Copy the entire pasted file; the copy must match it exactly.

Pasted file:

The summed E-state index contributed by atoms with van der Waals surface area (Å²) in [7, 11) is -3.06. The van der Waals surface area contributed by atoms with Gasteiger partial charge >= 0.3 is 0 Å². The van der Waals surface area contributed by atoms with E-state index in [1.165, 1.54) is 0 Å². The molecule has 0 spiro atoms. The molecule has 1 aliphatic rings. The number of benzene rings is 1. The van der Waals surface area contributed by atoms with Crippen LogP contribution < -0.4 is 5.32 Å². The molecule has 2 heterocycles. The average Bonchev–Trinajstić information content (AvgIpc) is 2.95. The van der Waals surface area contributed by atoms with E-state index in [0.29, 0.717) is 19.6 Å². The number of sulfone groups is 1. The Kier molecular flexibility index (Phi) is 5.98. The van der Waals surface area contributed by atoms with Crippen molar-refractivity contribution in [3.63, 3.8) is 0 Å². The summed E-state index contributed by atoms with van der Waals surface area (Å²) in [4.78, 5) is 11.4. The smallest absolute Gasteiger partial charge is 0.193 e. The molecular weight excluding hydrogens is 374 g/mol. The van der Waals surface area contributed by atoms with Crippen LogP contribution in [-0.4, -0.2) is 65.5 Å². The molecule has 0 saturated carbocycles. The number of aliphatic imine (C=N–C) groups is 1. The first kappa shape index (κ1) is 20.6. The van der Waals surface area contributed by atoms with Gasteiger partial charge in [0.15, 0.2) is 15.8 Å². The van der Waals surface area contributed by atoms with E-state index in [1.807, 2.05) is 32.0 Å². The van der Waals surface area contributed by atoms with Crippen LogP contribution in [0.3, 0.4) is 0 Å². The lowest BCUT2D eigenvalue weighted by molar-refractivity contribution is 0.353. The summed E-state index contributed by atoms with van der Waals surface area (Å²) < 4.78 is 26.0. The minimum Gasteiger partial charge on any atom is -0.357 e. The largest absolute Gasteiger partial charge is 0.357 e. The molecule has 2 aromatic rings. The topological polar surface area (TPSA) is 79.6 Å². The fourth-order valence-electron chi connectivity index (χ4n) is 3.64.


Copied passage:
The summed E-state index contributed by atoms with van der Waals surface area (Å²) in [7, 11) is -3.06. The van der Waals surface area contributed by atoms with Gasteiger partial charge >= 0.3 is 0 Å². The van der Waals surface area contributed by atoms with E-state index in [1.165, 1.54) is 0 Å². The molecule has 0 spiro atoms. The molecule has 1 aliphatic rings. The number of benzene rings is 1. The van der Waals surface area contributed by atoms with Crippen LogP contribution < -0.4 is 5.32 Å². The molecule has 2 heterocycles. The average Bonchev–Trinajstić information content (AvgIpc) is 2.95. The van der Waals surface area contributed by atoms with E-state index in [0.29, 0.717) is 19.6 Å². The number of sulfone groups is 1. The Kier molecular flexibility index (Phi) is 5.98. The van der Waals surface area contributed by atoms with Crippen molar-refractivity contribution in [3.63, 3.8) is 0 Å². The summed E-state index contributed by atoms with van der Waals surface area (Å²) in [4.78, 5) is 11.4. The smallest absolute Gasteiger partial charge is 0.193 e. The molecular weight excluding hydrogens is 374 g/mol. The van der Waals surface area contributed by atoms with Crippen LogP contribution in [-0.4, -0.2) is 65.5 Å². The molecule has 0 saturated carbocycles. The number of aliphatic imine (C=N–C) groups is 1. The first kappa shape index (κ1) is 20.6. The van der Waals surface area contributed by atoms with Gasteiger partial charge in [0.15, 0.2) is 15.8 Å². The van der Waals surface area contributed by atoms with E-state index in [1.807, 2.05) is 32.0 Å². The van der Waals surface area contributed by atoms with Crippen LogP contribution in [0.3, 0.4) is 0 Å². The lowest BCUT2D eigenvalue weighted by molar-refractivity contribution is 0.353. The summed E-state index contributed by atoms with van der Waals surface area (Å²) < 4.78 is 26.0. The minimum Gasteiger partial charge on any atom is -0.357 e. The largest absolute Gasteiger partial charge is 0.357 e. The molecule has 2 aromatic rings. The topological polar surface area (TPSA) is 79.6 Å². The fourth-order valence-electron chi connectivity index (χ4n) is 3.64.